Redundancy drive aims to free up cash at Luton

January 2, 2004

Luton University is encouraging high-paid senior academics to volunteer for redundancy as it attempts to free cash for restructuring.

It is thought that as many as 50 older staff holding senior lecturer-level positions could go.

One principal lecturer told The THES that he and a number of colleagues had been called in to see their deans, who have encouraged them to volunteer for redundancy. Some academics have been called in more than once. The lecturer criticised the timing of the call for redundancies in the run-up to Christmas.

Luton confirmed that it had reintroduced its voluntary redundancy scheme but said this simply brought the university in line with others with similar initiatives.

Tim Boatswain, pro vice-chancellor, said staff were "invited" to apply for redundancy between October and December. Those taking up the offer would receive enhanced financial packages, he said. The university will review its staffing position again in the new year.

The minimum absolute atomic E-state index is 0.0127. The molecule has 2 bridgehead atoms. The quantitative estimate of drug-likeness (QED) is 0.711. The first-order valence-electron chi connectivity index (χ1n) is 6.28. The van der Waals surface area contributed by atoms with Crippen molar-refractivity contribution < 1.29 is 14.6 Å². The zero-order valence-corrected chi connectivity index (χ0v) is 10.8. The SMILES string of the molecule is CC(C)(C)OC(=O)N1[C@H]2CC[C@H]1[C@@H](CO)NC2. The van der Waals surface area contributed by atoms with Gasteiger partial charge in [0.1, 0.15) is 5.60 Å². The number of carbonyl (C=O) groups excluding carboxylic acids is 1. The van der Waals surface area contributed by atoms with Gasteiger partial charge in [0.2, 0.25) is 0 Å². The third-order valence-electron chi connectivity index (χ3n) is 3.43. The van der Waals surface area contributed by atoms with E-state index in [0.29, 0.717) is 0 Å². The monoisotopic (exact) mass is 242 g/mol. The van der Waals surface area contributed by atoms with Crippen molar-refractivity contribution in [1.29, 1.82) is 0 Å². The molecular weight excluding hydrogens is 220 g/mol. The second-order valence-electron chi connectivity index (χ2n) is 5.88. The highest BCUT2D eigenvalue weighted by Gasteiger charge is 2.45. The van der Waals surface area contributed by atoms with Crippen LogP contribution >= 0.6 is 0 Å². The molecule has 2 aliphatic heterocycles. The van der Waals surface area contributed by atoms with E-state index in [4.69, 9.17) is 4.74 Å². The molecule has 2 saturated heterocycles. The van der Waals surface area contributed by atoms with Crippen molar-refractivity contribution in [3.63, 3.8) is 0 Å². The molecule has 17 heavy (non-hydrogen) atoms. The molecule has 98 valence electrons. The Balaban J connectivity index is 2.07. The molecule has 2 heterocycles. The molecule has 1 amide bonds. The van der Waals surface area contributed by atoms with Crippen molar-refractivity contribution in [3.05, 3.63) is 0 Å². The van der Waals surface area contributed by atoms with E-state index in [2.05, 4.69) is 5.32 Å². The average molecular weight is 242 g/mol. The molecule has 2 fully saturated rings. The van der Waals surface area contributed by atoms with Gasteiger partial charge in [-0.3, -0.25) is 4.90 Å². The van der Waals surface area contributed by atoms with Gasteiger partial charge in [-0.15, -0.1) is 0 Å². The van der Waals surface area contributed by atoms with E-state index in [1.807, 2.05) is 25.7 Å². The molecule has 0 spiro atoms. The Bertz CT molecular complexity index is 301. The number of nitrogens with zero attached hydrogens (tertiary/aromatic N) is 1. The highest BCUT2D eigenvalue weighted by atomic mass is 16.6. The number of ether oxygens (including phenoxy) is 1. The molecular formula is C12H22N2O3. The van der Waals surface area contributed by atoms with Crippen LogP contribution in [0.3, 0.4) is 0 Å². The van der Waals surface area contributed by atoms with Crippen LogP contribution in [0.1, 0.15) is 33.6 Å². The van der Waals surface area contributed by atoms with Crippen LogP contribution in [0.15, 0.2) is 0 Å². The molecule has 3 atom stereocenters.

Mr Boatswain said: "The move is part of a continuing process to ensure the university has the flexibility to invest in its developing areas and respond to the pressures of a competitive market."

A local representative for lecturers' union Natfhe said Luton wanted to reduce its pay budget, adding that unions had been told compulsory redundancies would be imposed if there were insufficient volunteers. Natfhe fears the university will carry out its threat, as too few staff have volunteered. It plans to hold a branch meeting this month to consider action.

Some academics believe a merger with another institution is also being considered by senior management in a bid to improve Luton's financial position.

They say possible partners could include University College Northampton, nearby Barnfield College or De Montfort University, which has two campuses in Bedford.

A university spokeswoman said she had not heard of any merger plans.

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